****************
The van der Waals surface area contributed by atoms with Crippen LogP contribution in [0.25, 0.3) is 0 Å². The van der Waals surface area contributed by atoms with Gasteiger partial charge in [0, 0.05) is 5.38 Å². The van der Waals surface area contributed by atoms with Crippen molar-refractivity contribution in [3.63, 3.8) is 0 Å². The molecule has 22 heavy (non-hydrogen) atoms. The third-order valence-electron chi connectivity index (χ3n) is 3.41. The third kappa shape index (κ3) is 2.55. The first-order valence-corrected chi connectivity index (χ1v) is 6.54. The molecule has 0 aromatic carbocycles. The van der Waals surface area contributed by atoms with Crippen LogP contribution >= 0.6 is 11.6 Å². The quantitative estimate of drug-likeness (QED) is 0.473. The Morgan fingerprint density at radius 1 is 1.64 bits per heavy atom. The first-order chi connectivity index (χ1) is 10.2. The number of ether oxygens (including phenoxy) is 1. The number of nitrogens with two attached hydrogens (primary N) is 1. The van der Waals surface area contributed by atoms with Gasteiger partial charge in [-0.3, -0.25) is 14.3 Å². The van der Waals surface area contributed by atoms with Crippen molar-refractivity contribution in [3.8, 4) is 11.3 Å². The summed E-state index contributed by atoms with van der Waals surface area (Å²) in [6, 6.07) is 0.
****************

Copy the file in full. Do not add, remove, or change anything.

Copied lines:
The van der Waals surface area contributed by atoms with Crippen LogP contribution in [0.25, 0.3) is 0 Å². The van der Waals surface area contributed by atoms with Gasteiger partial charge in [0, 0.05) is 5.38 Å². The van der Waals surface area contributed by atoms with Crippen molar-refractivity contribution in [3.63, 3.8) is 0 Å². The molecule has 22 heavy (non-hydrogen) atoms. The third-order valence-electron chi connectivity index (χ3n) is 3.41. The third kappa shape index (κ3) is 2.55. The first-order valence-corrected chi connectivity index (χ1v) is 6.54. The molecule has 0 aromatic carbocycles. The van der Waals surface area contributed by atoms with Crippen LogP contribution >= 0.6 is 11.6 Å². The quantitative estimate of drug-likeness (QED) is 0.473. The Morgan fingerprint density at radius 1 is 1.64 bits per heavy atom. The first-order chi connectivity index (χ1) is 10.2. The number of ether oxygens (including phenoxy) is 1. The number of nitrogens with two attached hydrogens (primary N) is 1. The van der Waals surface area contributed by atoms with Gasteiger partial charge in [-0.3, -0.25) is 14.3 Å². The van der Waals surface area contributed by atoms with Crippen molar-refractivity contribution in [3.8, 4) is 11.3 Å². The summed E-state index contributed by atoms with van der Waals surface area (Å²) in [6, 6.07) is 0.